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Practical guidance for wellness at work

7th February 2024

In my last column I argued that wellness at work requires creating a healthy workplace, and not just sending staff on wellness programmes. Afterwards someone suggested I should include more practical guidance. So what should we do?

Legislation makes every manager responsible for the physical safety of their staff – ensuring that the kettle cord is not frayed, that the air-conditioning is not pumping out germs, that those engaged in risky tasks use appropriate safety equipment, and so on. These are relatively easy to monitor and describe in the big poster on the staff room wall, but mental health precautions are more difficult to pin down.

The World Health Organisation’s guidance on mental wellness boils down firstly to training managers to recognize and respond to people experiencing emotional distress. They should learn interpersonal skills like open communication and active listening, and how to foster better understanding of how job stressors affect mental health and can be managed.

Secondly, staff should be trained in mental health awareness and how to reduce the stigma associated with mental health problems. Thirdly, there should be interventions to refer individuals for treatment if needed, or preventive activities like “leisure-based physical activity”.

That’s all important, but I think the real magic emerges from an organisational culture that deeply values the humanity of each person.

A key insight is that managers are not only responsible for their own behaviour, but for how their teams interact too. If one of my team is bullying another, or two are unable to work together, that is my problem. I have to deal with it as urgently as I would if the internet went down. If I can’t handle it myself, I need to call in an expert, but remain just as engaged, so I understand how to ensure the solution continues.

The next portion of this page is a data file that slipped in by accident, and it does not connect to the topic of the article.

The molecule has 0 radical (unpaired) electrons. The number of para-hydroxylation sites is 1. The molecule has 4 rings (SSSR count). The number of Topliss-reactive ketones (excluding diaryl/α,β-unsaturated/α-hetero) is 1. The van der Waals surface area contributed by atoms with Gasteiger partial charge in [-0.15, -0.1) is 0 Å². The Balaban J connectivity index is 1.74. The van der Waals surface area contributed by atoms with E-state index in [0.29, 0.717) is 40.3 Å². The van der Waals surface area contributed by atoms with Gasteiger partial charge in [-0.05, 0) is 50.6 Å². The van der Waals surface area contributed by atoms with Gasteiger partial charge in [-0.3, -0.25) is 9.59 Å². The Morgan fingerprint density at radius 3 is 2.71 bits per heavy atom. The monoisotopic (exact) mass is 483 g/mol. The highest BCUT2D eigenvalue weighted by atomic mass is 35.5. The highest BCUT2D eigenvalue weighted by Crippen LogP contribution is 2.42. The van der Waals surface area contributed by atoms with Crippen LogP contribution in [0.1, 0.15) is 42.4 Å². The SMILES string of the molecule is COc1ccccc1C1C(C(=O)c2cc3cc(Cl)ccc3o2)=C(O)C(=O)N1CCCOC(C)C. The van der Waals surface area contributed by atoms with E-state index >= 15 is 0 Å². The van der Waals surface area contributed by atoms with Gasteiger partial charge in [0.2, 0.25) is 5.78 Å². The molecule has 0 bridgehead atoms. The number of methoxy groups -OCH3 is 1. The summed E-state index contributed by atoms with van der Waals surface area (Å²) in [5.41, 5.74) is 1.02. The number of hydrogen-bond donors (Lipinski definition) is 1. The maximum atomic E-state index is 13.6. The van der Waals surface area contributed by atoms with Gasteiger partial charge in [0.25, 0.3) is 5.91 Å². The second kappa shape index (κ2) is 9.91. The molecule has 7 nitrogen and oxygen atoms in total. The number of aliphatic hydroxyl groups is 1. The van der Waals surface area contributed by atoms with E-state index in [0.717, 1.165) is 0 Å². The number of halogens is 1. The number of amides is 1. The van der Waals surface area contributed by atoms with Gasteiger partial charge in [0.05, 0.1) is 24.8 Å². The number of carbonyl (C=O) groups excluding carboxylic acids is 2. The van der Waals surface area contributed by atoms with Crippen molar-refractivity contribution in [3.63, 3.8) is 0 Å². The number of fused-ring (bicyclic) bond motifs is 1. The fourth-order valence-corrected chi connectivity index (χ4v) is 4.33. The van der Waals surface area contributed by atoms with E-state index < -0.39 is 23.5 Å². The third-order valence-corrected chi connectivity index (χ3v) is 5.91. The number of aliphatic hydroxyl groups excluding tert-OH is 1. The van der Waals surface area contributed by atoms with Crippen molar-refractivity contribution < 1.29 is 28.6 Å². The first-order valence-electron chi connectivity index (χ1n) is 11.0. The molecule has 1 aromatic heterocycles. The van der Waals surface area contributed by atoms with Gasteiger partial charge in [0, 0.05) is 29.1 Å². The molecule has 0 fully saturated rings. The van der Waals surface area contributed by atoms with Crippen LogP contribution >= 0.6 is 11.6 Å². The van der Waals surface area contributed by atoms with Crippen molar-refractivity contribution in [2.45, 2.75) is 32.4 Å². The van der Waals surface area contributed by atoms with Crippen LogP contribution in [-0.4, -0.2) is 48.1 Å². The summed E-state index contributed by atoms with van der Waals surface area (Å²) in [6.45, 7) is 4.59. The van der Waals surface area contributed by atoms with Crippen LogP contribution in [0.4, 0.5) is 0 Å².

This is difficult without a culture in which people show respect for each other. Managers should be trained to blend the two great requirements for performance: demand and acceptance.

Focusing equal attention on task and people is leadership 101, so we may forget that each new generation of leaders has to learn it afresh. I confess I am repeatedly surprised when I come across managers who have little appreciation of the need to understand the humanity of their staff, and of well-meaning trainers and coaches who seem to believe that just being nice to everyone will get the job done.

Sometimes deep respect emerges as direct and robust feedback to someone who knows they could do better – provided the criticism is filled with evident respect and a genuine interest in the person’s growth and success. The point is that this cannot be achieved in the space of one conversation. It needs months, if not years, of patient insistence on respect for the humanity of every person, so that when those robust conversations take place, the underlying assumption is that we all want the best for each other. Achieving that is the amazing magical sauce that makes exceptional performance become common place, while bolstering mental health. People become healthy when they feel deeply respected and supported in doing tasks that have meaning for them.

The tone has to be demonstrated from the top. The top team should set aside time, at least annually, to review the humanity of the company. What are we doing that demonstrates what we say about caring? What can we stop doing that contradicts it?

This can be informed by a survey of staff perceptions. Staff perceptions can be frustratingly different from management’s perceptions and intentions, but far rather discover what they really are thinking. For most of us, wellness arises from believing we are treated with deep respect.

Jonathan Cook, a Counselling Psychologist and Chairman of the African Management Institute. If you’d like to read previous columns in this series or ask Jonathan a question please visit http://www.africanmanagers.org/jonathan-cook


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